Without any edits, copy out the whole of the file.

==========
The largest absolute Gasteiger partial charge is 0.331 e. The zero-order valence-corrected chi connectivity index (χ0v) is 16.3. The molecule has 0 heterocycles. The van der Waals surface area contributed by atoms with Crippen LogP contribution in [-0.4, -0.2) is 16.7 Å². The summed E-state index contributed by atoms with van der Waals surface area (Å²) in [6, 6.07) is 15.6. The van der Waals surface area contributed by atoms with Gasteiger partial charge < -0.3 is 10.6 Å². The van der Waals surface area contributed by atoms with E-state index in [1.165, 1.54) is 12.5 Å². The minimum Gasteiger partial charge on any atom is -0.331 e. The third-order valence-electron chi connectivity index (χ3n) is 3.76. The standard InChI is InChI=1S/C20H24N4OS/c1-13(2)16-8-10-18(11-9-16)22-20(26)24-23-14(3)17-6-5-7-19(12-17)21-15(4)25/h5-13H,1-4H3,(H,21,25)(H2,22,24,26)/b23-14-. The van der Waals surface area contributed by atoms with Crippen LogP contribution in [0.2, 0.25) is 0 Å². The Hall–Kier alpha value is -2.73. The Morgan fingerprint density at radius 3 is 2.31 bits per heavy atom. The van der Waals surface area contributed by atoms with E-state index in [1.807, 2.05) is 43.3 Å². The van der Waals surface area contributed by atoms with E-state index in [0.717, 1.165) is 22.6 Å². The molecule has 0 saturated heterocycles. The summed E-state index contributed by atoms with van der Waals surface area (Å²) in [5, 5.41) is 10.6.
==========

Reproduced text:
The largest absolute Gasteiger partial charge is 0.331 e. The zero-order valence-corrected chi connectivity index (χ0v) is 16.3. The molecule has 0 heterocycles. The van der Waals surface area contributed by atoms with Crippen LogP contribution in [-0.4, -0.2) is 16.7 Å². The summed E-state index contributed by atoms with van der Waals surface area (Å²) in [6, 6.07) is 15.6. The van der Waals surface area contributed by atoms with Gasteiger partial charge < -0.3 is 10.6 Å². The van der Waals surface area contributed by atoms with E-state index in [1.165, 1.54) is 12.5 Å². The minimum Gasteiger partial charge on any atom is -0.331 e. The third-order valence-electron chi connectivity index (χ3n) is 3.76. The standard InChI is InChI=1S/C20H24N4OS/c1-13(2)16-8-10-18(11-9-16)22-20(26)24-23-14(3)17-6-5-7-19(12-17)21-15(4)25/h5-13H,1-4H3,(H,21,25)(H2,22,24,26)/b23-14-. The van der Waals surface area contributed by atoms with Crippen LogP contribution in [0.2, 0.25) is 0 Å². The Hall–Kier alpha value is -2.73. The Morgan fingerprint density at radius 3 is 2.31 bits per heavy atom. The van der Waals surface area contributed by atoms with E-state index in [1.807, 2.05) is 43.3 Å². The van der Waals surface area contributed by atoms with E-state index in [0.717, 1.165) is 22.6 Å². The molecule has 0 saturated heterocycles. The summed E-state index contributed by atoms with van der Waals surface area (Å²) in [5, 5.41) is 10.6.